harbor vs seaport what difference

what is difference between harbor and seaport


Alternative forms

  • harbour (Commonwealth)
  • harborough, herborough (obsolete)


  • (General American) IPA(key): /ˈhɑɹbɚ/
  • (Received Pronunciation) IPA(key): /ˈhɑːbə/
  • Rhymes: -ɑː(ɹ)bə(ɹ)

Etymology 1

From Middle English herberwe, herber, from Old English herebeorg (shelter, lodgings, quarters), from Proto-West Germanic *harjabergu (army shelter, refuge) (compare West Frisian herberch (inn), Dutch herberg (inn), German Herberge), from *harjaz (army) + *bergō (protection), equivalent to Old English here (army, host) + beorg (defense, protection, refuge). Cognate with Old Norse herbergi (a harbour; a room) (whence Icelandic herbergi), Dutch herberg, German Herberge (inn, hostel, shelter), Swedish härbärge. Compare also French auberge (hostel). More at here, harry, borrow and bury. Doublet of harbinger


harbor (countable and uncountable, plural harbors) (American spelling)

  1. (countable) Any place of shelter.
  2. (countable, nautical) A sheltered expanse of water, adjacent to land, in which ships may anchor or dock, especially for loading and unloading.
    A harbor, even if it is a little harbor, is a good thing, since adventurers come into it as well as go out, and the life in it grows strong, because it takes something from the world, and has something to give in return – Sarah Orne Jewett
  3. (countable, glassworking) A mixing box for materials.
  4. (obsolete, countable) A house of the zodiac, or the mansion of a heavenly body.
    • To ech of hem his tyme and his seson, / As thyn herberwe chaungeth lowe or heighe
  5. (obsolete, uncountable) Shelter, refuge.
Alternative forms
  • harborough (obsolete)
Derived terms
  • Cebuano: harbor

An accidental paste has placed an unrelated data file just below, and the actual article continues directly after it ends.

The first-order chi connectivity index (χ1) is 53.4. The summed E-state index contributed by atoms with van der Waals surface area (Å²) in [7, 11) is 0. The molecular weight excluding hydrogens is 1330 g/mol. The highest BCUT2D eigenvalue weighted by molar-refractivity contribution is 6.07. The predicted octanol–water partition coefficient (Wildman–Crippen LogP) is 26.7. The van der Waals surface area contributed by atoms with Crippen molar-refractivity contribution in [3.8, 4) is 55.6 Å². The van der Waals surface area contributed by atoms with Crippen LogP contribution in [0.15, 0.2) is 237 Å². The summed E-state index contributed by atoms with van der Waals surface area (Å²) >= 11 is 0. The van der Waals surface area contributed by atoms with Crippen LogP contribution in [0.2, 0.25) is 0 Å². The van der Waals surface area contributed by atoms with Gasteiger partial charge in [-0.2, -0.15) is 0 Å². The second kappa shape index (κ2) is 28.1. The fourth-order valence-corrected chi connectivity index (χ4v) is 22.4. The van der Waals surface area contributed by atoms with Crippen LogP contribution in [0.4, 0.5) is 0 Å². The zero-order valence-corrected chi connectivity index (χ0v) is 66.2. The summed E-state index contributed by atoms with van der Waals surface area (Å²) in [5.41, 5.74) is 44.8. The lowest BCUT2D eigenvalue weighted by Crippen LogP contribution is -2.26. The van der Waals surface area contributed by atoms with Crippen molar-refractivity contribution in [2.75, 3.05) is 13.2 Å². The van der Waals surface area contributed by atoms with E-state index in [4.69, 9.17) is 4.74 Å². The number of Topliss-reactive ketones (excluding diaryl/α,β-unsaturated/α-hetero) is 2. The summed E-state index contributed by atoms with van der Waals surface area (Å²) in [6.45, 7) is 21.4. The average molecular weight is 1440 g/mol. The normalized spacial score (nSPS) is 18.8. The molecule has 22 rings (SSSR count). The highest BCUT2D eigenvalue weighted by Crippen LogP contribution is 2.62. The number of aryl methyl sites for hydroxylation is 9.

• Marshallese: aba
  • Welsh: harbwr

Etymology 2

From Middle English herberwen, herbere, from Old English herebeorgian (to take up one’s quarters, lodge), from the noun (see above).


harbor (third-person singular simple present harbors, present participle harboring, simple past and past participle harbored) (American spelling)

  1. (transitive) To provide a harbor or safe place for.
  2. (intransitive) To take refuge or shelter in a protected expanse of water.
  3. (transitive) To drive (a hunted stag) to covert.
    • 1819, John Mayer, The Sportsman’s Directory, or Park and Gamekeeper’s Companion
      This is the time that the horseman are flung out, not having the cry to lead them to the death. When quadruped animals of the venery or hunting kind are at rest, the stag is said to be harboured, the buck lodged, the fox kennelled, the badger earthed, the otter vented or watched, the hare formed, and the rabbit set.
  4. (transitive) To hold or persistently entertain in one’s thoughts or mind.
Derived terms
  • harborer

See also

  • haven
  • dock


  • harbor in Webster’s Revised Unabridged Dictionary, G. & C. Merriam, 1913.
  • “harbor” in Dictionary.com Unabridged, Dictionary.com, LLC, 1995–present.
  • “harbor”, in Lexico, Dictionary.com; Oxford University Press, 2019–present.
  • Random House Webster’s Unabridged Electronic Dictionary, 1987-1996.



From English harbor, from Middle English herberwen, herberȝen, from Middle English herebeorgian (to take up one’s quarters, lodge),


  • Hyphenation: har‧bor



  1. (slang) to appropriate another person’s property



  1. (slang) appropriation; an act or instance of appropriating

Derived terms

  • harbor


  • Cebuano: harbat



sea +‎ port


seaport (plural seaports)

  1. A town or harbour with facilities for seagoing ships to dock and take on or discharge cargo.



  • Esparto, Pastore, Pateros, Proteas, esparto, proteas, teraops, to spare

Please follow and like us:

Leave a Reply

Your email address will not be published. Required fields are marked *

Social Share Buttons and Icons powered by Ultimatelysocial